10603. 'Hew for yourself two tablets of stone like the first ones' means the kind of outward form that the Word, the Church, and worship take on account of that nation. This is clear from the meaning of 'tablets of stone' as the outward form that the Word takes, dealt with in 10453, 10461 (the outward form the Word takes is its literal sense), the reason why the outward form that the Church and worship take is also meant being that the Church owes its existence to the Word, as worship does too (for all the truth of faith and all the good of love which constitute the Church, and worship as well, must come from the Word; and since the Word possesses an outward form and an inner substance, so too do the Church and worship); from the meaning of 'hewing them', when done by Moses, as making the outward form such as it is on account of that nation, dealt with below; and from the meaning of 'like the first ones' as in imitation of them, for the first were made by Jehovah but these by Moses.
 Moses' breaking of the ones that had been made by Jehovah, when he saw that nation worshipping the golden calf in place of Jehovaha, was providential, because it was impossible for the outward form of the Word, meant by 'the two tablets of stone', to be properly written among that nation, which at heart was wholly idolatrous. This is why the first tablets were broken and Moses was then told to hew others in imitation of the first. They are said to be in imitation of them because the inward sense remained the same, only the outward sense was changed. The inward sense is meant when it says that Jehovah wrote on these tablets the same words as were on the previous ones.
 To make this matter easier to understand let the ways in which the outward or literal sense was changed on account of that nation be demonstrated here. On account of this nation altars, burnt offerings, sacrifices, minchahs, and drink offerings were commanded, and therefore are referred to in both the historical sections and the prophetical parts of the Word as the holiest things of worship. But they were in fact no more than concessions made to that nation, for they began with Eber and had been completely unknown in the representative Ancient Church, see 1128, 2180, 2818.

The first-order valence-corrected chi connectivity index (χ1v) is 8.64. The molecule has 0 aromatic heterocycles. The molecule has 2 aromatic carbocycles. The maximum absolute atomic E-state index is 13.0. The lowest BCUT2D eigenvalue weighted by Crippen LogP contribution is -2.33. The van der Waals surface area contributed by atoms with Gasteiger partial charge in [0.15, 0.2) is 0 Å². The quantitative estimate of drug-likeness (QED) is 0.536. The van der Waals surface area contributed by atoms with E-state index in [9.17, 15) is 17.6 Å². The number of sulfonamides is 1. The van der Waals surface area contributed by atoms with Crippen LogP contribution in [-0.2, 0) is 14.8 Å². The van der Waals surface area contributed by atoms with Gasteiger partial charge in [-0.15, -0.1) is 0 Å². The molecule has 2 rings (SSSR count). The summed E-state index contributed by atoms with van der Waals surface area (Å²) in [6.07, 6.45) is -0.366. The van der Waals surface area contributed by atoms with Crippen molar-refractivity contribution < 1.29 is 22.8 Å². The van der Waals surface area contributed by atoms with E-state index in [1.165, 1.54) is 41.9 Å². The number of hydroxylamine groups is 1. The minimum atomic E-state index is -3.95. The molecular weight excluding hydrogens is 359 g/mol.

It was also on account of this nation that Divine worship was performed solely in Jerusalem, and that therefore this city was considered to be holy, and was also called holy, in both the historical sections and the prophetical parts of the Word. The reason for this was that at heart this nation was idolatrous, and therefore unless they had all come together in that city at every particular feast each would have worshipped in his own place some gentile god, or a carved or molded image.
It was on account of this nation too that performing holy worship on mountains and in groves, as the ancients had done, was forbidden. This was so that they would not set up idols there or worship the actual trees.
 It was likewise on account of this nation that a man was permitted to marry a number of wives, which had been completely unknown in ancient times, and also to put his wives away on various grounds. Consequently laws were laid down regarding such marriages and divorces which would not otherwise have found their way into the outward sense of the Word, which is why in Matt 19:8 the Lord declares these laws in the outward sense to be Moses' and a concession because of the hardness of their hearts.
It is on account of this nation that Jacob and also the twelve sons of Israel are referred to so many times as the only chosen ones and heirs, for example in Rev 7:4-8, and in other places, in spite of what they were really like, as described in the Song of Moses, Deut 32:15-43, and also in places throughout the Prophets, and by the Lord Himself; not to mention other things responsible for the outward form the Word takes on account of that nation.
 This particular outward form is what is meant by the two tablets hewn by Moses. The fact that this outward form or sense nevertheless holds the inward Divine sense unchanged within it is meant when it says that Jehovah wrote on these tablets the same words as were on the first ones.